The latest economic output data on the European Union has confirmed it remains in recession conditions.
Eurostat has revealed its second estimate for the fourth quarter of 2012, indicating gross domestic product (GDP) for the eurozone was down by 0.6 per cent, while the overall picture for the 27 EU members, including those outside the single currency bloc, was for a 0.5 per cent decline.
These figures also represented year-on-year declines of 0.9 per cent and 0.6 per cent respectively compared with the fourth quarter of 2011, as well as marking notable downturns from the third quarter, when the eurozone declined 0.1 per cent and the EU 27 saw 0.1 per cent growth.
Individually, figures are not yet available for all the individual eurozone nations, with Ireland, Greece, Luxembourg and Malta yet to post data. The first two of these are significant as countries that have been bailed out, but may be seeing contrasting fortunes as the Irish - unlike the Greeks - have shown signs of climbing out of the economic black hole.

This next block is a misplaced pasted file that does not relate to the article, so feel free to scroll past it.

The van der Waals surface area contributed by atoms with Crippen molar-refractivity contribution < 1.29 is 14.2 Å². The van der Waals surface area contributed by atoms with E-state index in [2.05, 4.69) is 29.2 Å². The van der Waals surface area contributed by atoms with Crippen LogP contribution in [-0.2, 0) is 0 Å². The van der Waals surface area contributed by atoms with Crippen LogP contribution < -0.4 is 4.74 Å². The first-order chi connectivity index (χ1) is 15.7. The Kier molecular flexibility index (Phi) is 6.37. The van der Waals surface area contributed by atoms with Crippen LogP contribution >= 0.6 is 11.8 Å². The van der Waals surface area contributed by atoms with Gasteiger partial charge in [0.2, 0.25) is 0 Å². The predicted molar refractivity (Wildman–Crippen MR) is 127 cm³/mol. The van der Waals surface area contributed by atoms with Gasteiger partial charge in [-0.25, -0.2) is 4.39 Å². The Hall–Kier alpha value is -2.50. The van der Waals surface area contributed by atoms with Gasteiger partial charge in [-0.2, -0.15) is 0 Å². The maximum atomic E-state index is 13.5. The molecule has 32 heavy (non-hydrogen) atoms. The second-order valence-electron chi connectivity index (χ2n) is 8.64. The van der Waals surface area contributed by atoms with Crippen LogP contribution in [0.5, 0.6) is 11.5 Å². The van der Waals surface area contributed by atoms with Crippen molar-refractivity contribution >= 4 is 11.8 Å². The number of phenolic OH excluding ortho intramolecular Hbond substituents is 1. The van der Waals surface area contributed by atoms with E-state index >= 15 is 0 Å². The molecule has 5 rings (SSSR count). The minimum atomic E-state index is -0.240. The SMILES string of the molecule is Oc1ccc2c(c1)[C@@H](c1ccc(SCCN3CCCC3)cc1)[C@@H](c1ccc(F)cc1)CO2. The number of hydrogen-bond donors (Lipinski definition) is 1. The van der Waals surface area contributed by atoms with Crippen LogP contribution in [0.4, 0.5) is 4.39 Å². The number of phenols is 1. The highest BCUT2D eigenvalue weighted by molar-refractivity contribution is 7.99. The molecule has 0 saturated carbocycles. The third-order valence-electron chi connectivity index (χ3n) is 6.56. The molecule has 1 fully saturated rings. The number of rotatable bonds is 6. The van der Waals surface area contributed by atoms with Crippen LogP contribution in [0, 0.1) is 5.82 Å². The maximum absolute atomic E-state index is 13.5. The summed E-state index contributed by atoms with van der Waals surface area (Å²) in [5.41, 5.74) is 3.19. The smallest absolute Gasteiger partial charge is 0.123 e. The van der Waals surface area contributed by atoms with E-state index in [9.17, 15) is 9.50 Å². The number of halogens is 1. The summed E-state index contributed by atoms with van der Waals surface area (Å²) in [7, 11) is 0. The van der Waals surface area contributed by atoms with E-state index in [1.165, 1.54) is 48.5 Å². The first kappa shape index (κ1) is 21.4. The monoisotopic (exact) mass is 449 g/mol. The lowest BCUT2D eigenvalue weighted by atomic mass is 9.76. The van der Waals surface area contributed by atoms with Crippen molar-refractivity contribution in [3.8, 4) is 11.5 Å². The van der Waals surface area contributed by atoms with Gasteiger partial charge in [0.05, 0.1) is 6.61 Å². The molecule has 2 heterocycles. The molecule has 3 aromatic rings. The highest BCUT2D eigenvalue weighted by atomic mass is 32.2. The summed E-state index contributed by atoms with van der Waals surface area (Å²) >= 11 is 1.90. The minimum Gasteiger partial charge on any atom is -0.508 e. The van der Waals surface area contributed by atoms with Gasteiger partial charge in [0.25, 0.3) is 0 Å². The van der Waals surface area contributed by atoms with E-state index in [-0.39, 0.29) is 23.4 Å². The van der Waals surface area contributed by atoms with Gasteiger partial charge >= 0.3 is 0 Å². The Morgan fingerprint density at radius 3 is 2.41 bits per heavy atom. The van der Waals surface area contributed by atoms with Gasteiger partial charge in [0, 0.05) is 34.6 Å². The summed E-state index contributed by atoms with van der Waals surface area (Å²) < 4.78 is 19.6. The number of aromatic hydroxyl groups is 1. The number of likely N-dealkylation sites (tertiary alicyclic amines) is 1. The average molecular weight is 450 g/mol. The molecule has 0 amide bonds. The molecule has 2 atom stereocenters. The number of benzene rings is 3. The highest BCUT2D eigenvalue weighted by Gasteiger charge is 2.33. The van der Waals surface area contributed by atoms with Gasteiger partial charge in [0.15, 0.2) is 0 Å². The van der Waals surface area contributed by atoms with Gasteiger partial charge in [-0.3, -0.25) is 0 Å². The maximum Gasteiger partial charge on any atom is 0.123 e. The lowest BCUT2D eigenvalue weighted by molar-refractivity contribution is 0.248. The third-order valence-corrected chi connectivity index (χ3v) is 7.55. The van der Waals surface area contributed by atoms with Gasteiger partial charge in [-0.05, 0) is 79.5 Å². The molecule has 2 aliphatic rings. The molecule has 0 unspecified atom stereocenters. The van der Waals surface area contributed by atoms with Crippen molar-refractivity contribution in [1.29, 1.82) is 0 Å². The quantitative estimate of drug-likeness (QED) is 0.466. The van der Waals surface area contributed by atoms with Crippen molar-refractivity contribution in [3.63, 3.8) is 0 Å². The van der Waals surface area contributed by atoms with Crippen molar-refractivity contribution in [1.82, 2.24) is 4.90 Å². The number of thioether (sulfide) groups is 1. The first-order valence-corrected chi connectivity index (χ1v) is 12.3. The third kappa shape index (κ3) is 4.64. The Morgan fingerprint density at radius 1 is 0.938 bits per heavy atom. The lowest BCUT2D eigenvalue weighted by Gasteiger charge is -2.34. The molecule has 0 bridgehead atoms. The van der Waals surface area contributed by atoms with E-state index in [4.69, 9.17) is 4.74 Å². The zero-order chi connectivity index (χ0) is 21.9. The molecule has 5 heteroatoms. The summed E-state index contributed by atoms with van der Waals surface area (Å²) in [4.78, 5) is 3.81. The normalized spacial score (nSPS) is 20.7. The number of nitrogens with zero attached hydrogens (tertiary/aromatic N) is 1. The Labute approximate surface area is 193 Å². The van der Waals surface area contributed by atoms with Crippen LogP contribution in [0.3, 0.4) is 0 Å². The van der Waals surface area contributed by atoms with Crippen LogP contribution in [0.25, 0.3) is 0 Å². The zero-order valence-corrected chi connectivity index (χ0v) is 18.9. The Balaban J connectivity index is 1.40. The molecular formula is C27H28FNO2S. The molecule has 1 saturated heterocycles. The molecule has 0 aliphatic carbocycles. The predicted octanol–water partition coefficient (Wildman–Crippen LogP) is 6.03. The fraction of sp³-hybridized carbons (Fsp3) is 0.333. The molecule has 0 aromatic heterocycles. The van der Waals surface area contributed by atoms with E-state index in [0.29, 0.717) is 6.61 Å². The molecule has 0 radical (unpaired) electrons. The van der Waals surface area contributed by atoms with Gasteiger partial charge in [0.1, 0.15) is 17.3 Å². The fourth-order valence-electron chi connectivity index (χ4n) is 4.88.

The biggest quarterly decrease in GDP came in Portugal (down 1.8 per cent), followed by one per cent drops in Cyprus and Slovenia. The greatest increases were 1.3 per cent in Latvia, 0.9 per cent in Estonia and 0.7 per cent in Lithuania. Of this Baltic trio, the Latvian experience may offer the most positive news as the country is now applying to join the eurozone, although its small size means even this impressive performance will be a drop in the ocean.
Attention will now turn to how the European Central Bank (ECB) reacts, which may have an impact on exchange rates with sterling and other currencies. Inflation is certainly not its main problem just now, with this dropping from 2.2 per cent in December 2012 to two per cent in January. The ECB may therefore be tempted to respond to the fall in GDP with more quantitative easing.
Commenting on the ECB options, Ian Winship, Head of Sterling Bonds and manager of the BlackRock Absolute Return Bond Fund said: "We expect weaker data, particularly in Europe, to be met with further action by the ECB and more easing should follow."